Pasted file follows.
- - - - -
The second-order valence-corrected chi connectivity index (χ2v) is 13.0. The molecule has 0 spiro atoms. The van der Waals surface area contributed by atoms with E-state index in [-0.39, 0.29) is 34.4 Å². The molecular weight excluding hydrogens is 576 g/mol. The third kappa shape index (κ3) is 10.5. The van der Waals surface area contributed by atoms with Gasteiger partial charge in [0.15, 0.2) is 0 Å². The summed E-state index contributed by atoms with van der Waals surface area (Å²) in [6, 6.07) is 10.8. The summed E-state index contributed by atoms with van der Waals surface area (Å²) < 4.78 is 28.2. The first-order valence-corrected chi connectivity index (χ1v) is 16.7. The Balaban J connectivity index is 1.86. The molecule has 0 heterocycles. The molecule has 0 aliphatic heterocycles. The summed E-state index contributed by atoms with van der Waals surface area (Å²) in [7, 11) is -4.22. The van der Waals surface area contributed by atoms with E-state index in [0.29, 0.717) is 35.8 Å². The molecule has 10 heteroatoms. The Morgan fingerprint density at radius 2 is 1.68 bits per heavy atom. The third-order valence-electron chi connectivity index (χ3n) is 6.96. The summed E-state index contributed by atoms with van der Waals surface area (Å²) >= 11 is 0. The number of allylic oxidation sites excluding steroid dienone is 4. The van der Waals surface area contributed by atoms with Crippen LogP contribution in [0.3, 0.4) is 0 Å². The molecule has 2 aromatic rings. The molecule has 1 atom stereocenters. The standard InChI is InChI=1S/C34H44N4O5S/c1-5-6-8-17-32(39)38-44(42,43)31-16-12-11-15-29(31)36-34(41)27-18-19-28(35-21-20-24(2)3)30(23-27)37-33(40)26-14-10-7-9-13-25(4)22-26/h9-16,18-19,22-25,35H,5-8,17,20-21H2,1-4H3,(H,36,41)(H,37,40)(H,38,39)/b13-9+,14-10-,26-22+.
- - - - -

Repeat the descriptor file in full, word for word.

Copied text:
The second-order valence-corrected chi connectivity index (χ2v) is 13.0. The molecule has 0 spiro atoms. The van der Waals surface area contributed by atoms with E-state index in [-0.39, 0.29) is 34.4 Å². The molecular weight excluding hydrogens is 576 g/mol. The third kappa shape index (κ3) is 10.5. The van der Waals surface area contributed by atoms with Gasteiger partial charge in [0.15, 0.2) is 0 Å². The summed E-state index contributed by atoms with van der Waals surface area (Å²) in [6, 6.07) is 10.8. The summed E-state index contributed by atoms with van der Waals surface area (Å²) < 4.78 is 28.2. The first-order valence-corrected chi connectivity index (χ1v) is 16.7. The Balaban J connectivity index is 1.86. The molecule has 0 heterocycles. The molecule has 0 aliphatic heterocycles. The summed E-state index contributed by atoms with van der Waals surface area (Å²) in [7, 11) is -4.22. The van der Waals surface area contributed by atoms with E-state index in [0.29, 0.717) is 35.8 Å². The molecule has 10 heteroatoms. The Morgan fingerprint density at radius 2 is 1.68 bits per heavy atom. The third-order valence-electron chi connectivity index (χ3n) is 6.96. The summed E-state index contributed by atoms with van der Waals surface area (Å²) >= 11 is 0. The number of allylic oxidation sites excluding steroid dienone is 4. The van der Waals surface area contributed by atoms with Crippen LogP contribution in [0.3, 0.4) is 0 Å². The molecule has 2 aromatic rings. The molecule has 1 atom stereocenters. The standard InChI is InChI=1S/C34H44N4O5S/c1-5-6-8-17-32(39)38-44(42,43)31-16-12-11-15-29(31)36-34(41)27-18-19-28(35-21-20-24(2)3)30(23-27)37-33(40)26-14-10-7-9-13-25(4)22-26/h9-16,18-19,22-25,35H,5-8,17,20-21H2,1-4H3,(H,36,41)(H,37,40)(H,38,39)/b13-9+,14-10-,26-22+.